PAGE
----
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1.I was confused to think of my situation.
2.He was perplexed to think what he should do.

Do both sentences 1 and 2 mean 3 and 4 as below?
3.I was confused when I thought of my situation.
4.He was perplexed when he thought what he should do.

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fire1

1.I was confused to think of my situation.
2.He was perplexed to think what he should do.
Do both sentences 1 and 2 mean 3 and 4 as below?
3.I was confused when I thought of my situation.
4.He was perplexed when he thought what he should do.

In this construction 'think' should be followed by a that-clause.

Ellen was annoyed to think that Richard could have treated her so badly.
The professor was humbled to think that a priest had asked him for advice.
Mrs Thurton was foolish to think that cosmetic surgery would be painless.

CJ

Comments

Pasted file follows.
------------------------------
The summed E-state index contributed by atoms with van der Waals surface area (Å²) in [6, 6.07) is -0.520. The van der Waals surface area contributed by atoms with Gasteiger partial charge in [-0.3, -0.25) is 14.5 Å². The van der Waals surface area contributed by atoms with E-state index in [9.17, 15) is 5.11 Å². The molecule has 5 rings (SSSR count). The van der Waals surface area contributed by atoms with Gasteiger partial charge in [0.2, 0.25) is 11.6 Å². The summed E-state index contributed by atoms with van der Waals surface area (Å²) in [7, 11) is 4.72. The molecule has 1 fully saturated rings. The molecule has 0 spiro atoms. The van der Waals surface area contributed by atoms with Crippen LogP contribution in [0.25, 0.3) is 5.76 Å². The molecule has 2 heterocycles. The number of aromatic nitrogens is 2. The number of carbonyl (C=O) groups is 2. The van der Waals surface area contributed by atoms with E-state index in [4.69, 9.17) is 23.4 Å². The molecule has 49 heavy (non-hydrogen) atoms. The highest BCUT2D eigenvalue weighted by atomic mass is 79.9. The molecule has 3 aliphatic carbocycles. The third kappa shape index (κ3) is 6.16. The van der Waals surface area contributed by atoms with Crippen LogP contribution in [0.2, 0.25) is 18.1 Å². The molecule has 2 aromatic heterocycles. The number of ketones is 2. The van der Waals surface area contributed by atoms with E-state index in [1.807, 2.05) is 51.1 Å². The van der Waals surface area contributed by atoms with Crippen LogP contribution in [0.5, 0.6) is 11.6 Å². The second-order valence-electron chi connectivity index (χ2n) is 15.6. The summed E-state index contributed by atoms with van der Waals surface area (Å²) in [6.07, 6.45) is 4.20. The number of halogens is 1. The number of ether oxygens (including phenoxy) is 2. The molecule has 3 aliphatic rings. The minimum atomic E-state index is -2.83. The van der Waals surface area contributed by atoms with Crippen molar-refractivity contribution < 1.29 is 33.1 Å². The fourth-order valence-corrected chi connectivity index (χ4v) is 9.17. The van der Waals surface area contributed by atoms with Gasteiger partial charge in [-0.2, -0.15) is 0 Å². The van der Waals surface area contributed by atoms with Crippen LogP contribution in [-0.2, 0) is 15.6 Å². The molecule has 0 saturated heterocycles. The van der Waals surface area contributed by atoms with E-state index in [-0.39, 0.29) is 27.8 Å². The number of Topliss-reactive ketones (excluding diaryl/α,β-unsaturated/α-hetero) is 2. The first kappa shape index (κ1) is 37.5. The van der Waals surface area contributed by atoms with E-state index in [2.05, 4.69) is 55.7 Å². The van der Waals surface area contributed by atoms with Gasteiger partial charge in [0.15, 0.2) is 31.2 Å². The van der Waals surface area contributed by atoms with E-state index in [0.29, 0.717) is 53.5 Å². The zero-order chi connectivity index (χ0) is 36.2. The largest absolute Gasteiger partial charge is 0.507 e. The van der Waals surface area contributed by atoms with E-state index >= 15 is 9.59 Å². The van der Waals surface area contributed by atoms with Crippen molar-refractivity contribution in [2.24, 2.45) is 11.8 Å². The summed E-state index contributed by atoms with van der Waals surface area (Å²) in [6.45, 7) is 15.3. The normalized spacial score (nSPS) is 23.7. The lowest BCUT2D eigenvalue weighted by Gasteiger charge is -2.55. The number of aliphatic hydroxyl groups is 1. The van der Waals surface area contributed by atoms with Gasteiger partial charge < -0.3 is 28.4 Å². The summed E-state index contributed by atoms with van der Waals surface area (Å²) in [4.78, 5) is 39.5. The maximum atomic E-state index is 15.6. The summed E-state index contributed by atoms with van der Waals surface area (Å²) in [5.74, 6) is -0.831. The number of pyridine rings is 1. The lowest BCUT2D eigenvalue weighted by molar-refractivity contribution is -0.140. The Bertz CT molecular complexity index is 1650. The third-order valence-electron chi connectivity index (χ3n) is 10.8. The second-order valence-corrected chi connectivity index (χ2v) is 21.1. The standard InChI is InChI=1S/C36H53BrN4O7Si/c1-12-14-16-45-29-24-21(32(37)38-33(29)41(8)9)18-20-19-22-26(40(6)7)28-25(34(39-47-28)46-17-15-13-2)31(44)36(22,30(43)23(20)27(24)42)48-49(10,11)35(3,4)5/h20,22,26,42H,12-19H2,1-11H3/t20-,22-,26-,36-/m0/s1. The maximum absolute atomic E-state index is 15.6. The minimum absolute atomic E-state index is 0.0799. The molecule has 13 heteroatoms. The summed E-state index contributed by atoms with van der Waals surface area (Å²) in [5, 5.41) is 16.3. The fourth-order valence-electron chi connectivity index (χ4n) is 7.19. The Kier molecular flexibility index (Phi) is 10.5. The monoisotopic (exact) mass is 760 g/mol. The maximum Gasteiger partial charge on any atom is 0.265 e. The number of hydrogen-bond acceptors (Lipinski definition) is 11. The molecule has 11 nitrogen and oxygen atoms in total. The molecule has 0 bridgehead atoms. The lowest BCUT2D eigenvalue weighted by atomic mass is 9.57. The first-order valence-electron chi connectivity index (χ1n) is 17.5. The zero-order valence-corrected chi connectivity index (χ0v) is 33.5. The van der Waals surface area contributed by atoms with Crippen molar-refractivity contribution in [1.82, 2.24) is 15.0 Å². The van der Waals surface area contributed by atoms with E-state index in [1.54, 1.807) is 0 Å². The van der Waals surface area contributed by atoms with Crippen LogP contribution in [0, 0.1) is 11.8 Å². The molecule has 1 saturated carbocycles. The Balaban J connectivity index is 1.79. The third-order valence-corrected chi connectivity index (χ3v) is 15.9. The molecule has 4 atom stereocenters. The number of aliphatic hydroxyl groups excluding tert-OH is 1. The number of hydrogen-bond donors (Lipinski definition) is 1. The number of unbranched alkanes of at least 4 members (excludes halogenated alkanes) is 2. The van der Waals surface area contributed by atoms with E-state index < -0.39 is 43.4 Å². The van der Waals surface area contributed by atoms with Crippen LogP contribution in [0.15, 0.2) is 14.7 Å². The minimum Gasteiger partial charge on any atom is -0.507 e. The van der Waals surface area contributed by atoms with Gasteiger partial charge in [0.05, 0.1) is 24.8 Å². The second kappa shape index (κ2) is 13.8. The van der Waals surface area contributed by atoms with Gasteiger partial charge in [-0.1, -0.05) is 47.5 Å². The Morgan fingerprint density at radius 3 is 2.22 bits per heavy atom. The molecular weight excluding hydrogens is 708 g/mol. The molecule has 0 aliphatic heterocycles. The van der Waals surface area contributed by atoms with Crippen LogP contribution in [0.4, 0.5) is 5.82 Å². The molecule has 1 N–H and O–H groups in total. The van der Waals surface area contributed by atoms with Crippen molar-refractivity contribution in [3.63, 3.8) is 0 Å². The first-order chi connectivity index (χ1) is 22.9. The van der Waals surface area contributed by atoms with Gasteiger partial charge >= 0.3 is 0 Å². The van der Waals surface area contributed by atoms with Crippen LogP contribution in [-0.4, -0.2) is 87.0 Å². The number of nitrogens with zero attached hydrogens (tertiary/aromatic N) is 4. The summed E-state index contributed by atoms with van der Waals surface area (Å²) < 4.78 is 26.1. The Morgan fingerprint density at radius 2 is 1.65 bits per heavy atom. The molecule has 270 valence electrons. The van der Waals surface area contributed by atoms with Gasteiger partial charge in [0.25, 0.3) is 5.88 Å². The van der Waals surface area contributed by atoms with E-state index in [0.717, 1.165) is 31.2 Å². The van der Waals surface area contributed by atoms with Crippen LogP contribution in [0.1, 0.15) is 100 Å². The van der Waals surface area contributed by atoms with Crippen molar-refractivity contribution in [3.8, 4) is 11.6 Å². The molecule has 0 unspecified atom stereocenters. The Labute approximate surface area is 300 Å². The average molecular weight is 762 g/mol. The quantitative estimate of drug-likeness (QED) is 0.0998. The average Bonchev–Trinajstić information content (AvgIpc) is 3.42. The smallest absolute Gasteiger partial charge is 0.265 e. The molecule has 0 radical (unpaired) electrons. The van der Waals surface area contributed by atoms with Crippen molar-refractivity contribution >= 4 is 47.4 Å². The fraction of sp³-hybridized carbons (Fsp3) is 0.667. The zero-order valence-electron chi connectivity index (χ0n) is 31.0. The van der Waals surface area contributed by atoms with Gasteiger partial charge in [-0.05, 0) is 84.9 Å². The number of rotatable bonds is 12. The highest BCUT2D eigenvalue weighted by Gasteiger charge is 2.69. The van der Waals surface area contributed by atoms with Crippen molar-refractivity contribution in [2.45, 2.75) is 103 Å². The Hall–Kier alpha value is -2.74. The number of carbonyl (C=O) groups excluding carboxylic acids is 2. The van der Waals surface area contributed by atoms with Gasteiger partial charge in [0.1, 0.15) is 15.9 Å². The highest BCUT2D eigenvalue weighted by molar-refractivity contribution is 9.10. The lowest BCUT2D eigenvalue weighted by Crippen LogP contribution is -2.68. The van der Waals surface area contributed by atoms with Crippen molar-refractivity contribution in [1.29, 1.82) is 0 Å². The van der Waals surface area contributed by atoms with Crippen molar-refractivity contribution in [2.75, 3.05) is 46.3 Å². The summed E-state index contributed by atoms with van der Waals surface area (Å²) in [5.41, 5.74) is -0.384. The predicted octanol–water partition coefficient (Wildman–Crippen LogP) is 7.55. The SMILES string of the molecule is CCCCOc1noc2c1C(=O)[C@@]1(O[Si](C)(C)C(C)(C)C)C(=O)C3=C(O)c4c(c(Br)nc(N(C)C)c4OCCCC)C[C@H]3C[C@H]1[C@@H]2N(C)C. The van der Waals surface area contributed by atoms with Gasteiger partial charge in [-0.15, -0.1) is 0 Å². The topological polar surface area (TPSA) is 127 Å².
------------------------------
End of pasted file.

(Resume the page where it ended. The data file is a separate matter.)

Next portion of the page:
My short answer is 'no'.

I would not say sentences 1 and 2.

It's just not 'natural' English. And it may not even be grammatically correct.

Let me know if you have any questions about my response.

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 CalifJim's reply was promoted to an answer.
CalifJim

Ellen was annoyed to think that Richard could have treated her so badly.

The professor was humbled to think that a priest had asked him for advice.

Q1) Do both sentences mean below?

Ellen was annoyed upon thinking/when ellen thought that Richard could have treated her so badly.

The professor was humbled upon thinking/when the professor thought that a priest had asked him for advice.

Q2) If "that clause" is used instead of "of", are sentences 1 and 2 correct? and mean 3 and 4?

fire1

Q1) Do both sentences mean below?

Ellen was annoyed upon thinking/when Ellen thought that Richard could have treated her so badly.

The professor was humbled upon thinking/when the professor thought that a priest had asked him for advice.

Yes.

fire1Q2) If a "that clause" is used instead of "of", are sentences 1 and 2 correct? and mean 3 and 4?

That's tricky with adjectives like 'confused' and 'perplexed'. Usually you don't want adjectives that express mental states (confused, perplexed); you want adjectives that express emotional states (annoyed, humbled).

But you want to try using 'confused' and/or 'perplexed' with the that-clause construction that you proposed above, post it and we'll see if it might work.

CJ

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